By Tanya Carlton
Many individuals throughout Canada volunteer their time on the Boards of either charities or not-for-profits (“NPOs”) without realizing the duties imposed on them as a result of their position within the organization. Before accepting a position with a federally incorporated organization, individuals should ensure they know what is expected of them under the law.
Directors of a charitable or NPO corporation are perceived to be the directing minds of the corporation, they have the duty to manage and supervise the activities and affairs of the corporation, and are therefore expected to be responsible in law for the misdeeds of a corporation in certain instances. The Canada Not-for-profit Corporations Act (“CNCA”) legislates that Directors and Officers are required to “act honestly and in good faith with a view to the best interests of the corporation,” and to “exercise the care, diligence and skill that a reasonably prudent person would exercise in comparable circumstances.” In determining whether a Director or Officer has breached his/her duty to the corporation, the Director or Officer will be judged on an objective standard of care. In other words, a court will test the individual’s actions against that of a reasonably prudent person in comparable circumstances.
Along with acting honestly and in good faith, Directors and Officers are also required to comply with the CNCA and its Regulations, the corporation’s Articles and By-laws and any unanimous Member agreement. As well, the Directors (but not Officers) are subject to additional duties under the Act. For example, Directors must:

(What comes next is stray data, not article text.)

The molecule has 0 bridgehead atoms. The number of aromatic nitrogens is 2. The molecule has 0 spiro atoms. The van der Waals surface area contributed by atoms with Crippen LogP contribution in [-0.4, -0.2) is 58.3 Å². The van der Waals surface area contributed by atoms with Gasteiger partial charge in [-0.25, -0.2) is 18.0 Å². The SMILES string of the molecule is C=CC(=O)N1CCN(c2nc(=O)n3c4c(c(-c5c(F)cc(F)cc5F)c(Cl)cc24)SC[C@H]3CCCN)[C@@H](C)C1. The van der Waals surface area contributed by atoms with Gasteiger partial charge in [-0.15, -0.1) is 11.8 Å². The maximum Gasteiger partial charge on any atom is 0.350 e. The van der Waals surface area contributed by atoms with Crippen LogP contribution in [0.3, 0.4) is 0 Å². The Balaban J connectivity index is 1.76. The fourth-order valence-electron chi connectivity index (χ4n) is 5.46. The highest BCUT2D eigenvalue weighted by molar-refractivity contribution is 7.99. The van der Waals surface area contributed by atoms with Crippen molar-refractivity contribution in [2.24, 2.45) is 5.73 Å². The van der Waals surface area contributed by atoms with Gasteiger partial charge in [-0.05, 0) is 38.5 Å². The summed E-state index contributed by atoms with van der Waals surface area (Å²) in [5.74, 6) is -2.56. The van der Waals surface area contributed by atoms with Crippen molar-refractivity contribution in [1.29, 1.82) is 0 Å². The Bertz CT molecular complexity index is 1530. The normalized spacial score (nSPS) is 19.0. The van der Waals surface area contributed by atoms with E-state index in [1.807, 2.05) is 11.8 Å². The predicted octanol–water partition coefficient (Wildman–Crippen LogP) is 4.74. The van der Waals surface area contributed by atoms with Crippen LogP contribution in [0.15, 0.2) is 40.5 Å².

- ensure that they are familiar with all aspects of the operations of the corporation;
- ensure that if they miss a meeting of Directors, they review the minutes of the meeting to confirm they agree with all resolutions passed at the meeting. New rules in the CNCA deem Directors to have consented to a resolution if they do not register a dissent with the corporation; and
- ensure that they do not delegate certain powers to Officers or to committees of the Board that cannot be delegated.
Directors and Officers also have a duty to avoid a conflict of interest. In this regard, the CNCA legislates that:
- a Directors and/or Officer must disclose any personal interest they may have in a material contract with the Corporation;
- a Director and/or Officer make the disclosure at a specific time and in a specific manner; and
- if a Director or an Officer fails to make such a disclosure, the corporation or a Member may apply to a court to request the contract be set aside and the Director repay any profits or gain realized on the contract.
Depending on the provincial jurisdiction in Canada, a Director of a corporation that is also a registered charity, may not only be required to disclose his/her conflict of interest, but also to resign from the Board should the charity decide to proceed with a contract that results in a personal benefit to the Director. This is because at common law, Directors of incorporated charities cannot place their personal interests in conflict with their duty to the Corporation.
Individuals wishing to take on the role of a Director or Officer in a federally incorporated charity or NPO should ensure that they familiarize themselves with the CNCA, its Regulations, and the organization’s incorporating and governing documents before accepting such a responsibility.